Medical ethics of the DoD and Central Intelligence Agency (CIA) concerning military detainees deteriorated after 9/11 according to evidence presented in a medical essay by researchers Leonard S. Rubenstein, Scott A. Allen, and Phyllis A. Guze.
The Institute on Medicine as a Profession assembled an independent task force composed of 20 experts in military medicine, human rights, and bioethics to review the conduct of medical personnel in detention facilities. The report found that the DoD and CIA required physicians, psychologists, and other health care providers to act against their professional obligations, by approving and monitoring torturous methods of interrogation, setting disruptive conditions of confinement, and force-feeding hunger strikers.
Outraged medical groups responded with further clarification of their ethical obligations and reinforced that physicians have no legitimate role in monitoring interrogations or participating in pain-causing acts for nonclinical reasons. According to the Defense Health Board, military medical personnel’s first loyalty is to the patient. Ethically, a physician can only assess whether the patient is on a hunger strike, determine their capacity to make rational health decisions, counsel on the risks and benefits of certain decisions, and provide medical care to the patient with their consent.
In January 2013, the Under Secretary of Defense to the Defense Health Board sent a formal request to investigate how military medical personnel balance their dual roles as military officers and health care providers and how much leeway can be given to personnel for excusal from military operations with which they have ethical reservations.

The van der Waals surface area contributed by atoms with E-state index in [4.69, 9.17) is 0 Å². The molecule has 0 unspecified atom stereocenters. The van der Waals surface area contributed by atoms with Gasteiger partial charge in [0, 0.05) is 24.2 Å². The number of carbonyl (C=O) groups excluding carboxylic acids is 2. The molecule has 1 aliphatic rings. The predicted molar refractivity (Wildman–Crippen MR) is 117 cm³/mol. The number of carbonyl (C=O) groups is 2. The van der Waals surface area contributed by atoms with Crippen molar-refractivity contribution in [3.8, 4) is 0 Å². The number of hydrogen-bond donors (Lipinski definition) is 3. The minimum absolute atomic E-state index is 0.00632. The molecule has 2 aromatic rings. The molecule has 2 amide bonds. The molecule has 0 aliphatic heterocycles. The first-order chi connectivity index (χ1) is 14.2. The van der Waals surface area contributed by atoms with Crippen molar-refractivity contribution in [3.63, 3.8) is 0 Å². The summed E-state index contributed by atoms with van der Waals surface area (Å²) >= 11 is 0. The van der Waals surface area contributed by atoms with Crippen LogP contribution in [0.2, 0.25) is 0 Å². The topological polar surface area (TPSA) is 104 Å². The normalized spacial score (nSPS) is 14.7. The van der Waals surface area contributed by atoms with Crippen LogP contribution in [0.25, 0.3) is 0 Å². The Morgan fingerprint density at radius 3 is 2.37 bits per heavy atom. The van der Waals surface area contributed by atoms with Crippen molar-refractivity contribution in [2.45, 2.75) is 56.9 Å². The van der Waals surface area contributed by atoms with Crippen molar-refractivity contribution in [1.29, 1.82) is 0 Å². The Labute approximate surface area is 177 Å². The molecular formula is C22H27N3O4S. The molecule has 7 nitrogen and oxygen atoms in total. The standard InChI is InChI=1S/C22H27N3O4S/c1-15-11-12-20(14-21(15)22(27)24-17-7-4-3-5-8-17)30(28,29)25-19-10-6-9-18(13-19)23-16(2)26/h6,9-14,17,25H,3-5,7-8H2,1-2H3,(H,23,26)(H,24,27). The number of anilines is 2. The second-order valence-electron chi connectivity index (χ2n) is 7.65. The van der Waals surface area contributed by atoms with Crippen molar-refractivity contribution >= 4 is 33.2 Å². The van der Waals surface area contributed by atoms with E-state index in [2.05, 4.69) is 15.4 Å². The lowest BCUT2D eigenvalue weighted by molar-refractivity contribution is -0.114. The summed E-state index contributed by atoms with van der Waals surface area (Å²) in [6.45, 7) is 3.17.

The board’s Medical Ethics Subcommittee was charged with the investigation and found “the DoD does not have an enterprise-wide, formal integrated infrastructure to systematically build, support, sustain, and promote an evolving ethical culture with the military health care environment.” Along with its other findings, the subcommittee recommended establishing a code of conduct for military medical personnel. In addition to adopting all subcommittee’s recommendations, the board made its recommendations to help strengthen the framework of military medical ethics by providing more efficient training and support of health professionals, enforcing the tightening of standards of medical confidentiality, and enhancing the protection of medical personnel confronted by unethical demands from commanders.
The Secretary of Defense adopted and implemented these recommendations with the support of the medical community, but in 2015 an independent investigation showed that the American Psychological Association (APA) approved the participation of psychologists in counter-terrorism interrogations with the DoD. As a result, the APA changed its stance, and currently no professional organization finds ethical basis for participating in interrogations or reason to waiver their ethical standards, based on the professional’s role.
Rubenstein, Scott, and Guze urge all health professional organizations to adopt the Defense Health Board’s recommendations “as part of their task to stand for the moral values underlying health practice,” and encourage these groups to seek congressional oversight in the reform process to ensure the integrity of military medical ethics.
Rubenstein LS, Allen SA, Guze PA. Advancing Medical Professionalism in US Military Detainee Treatment. PLoS Med. 13(1):e1001930.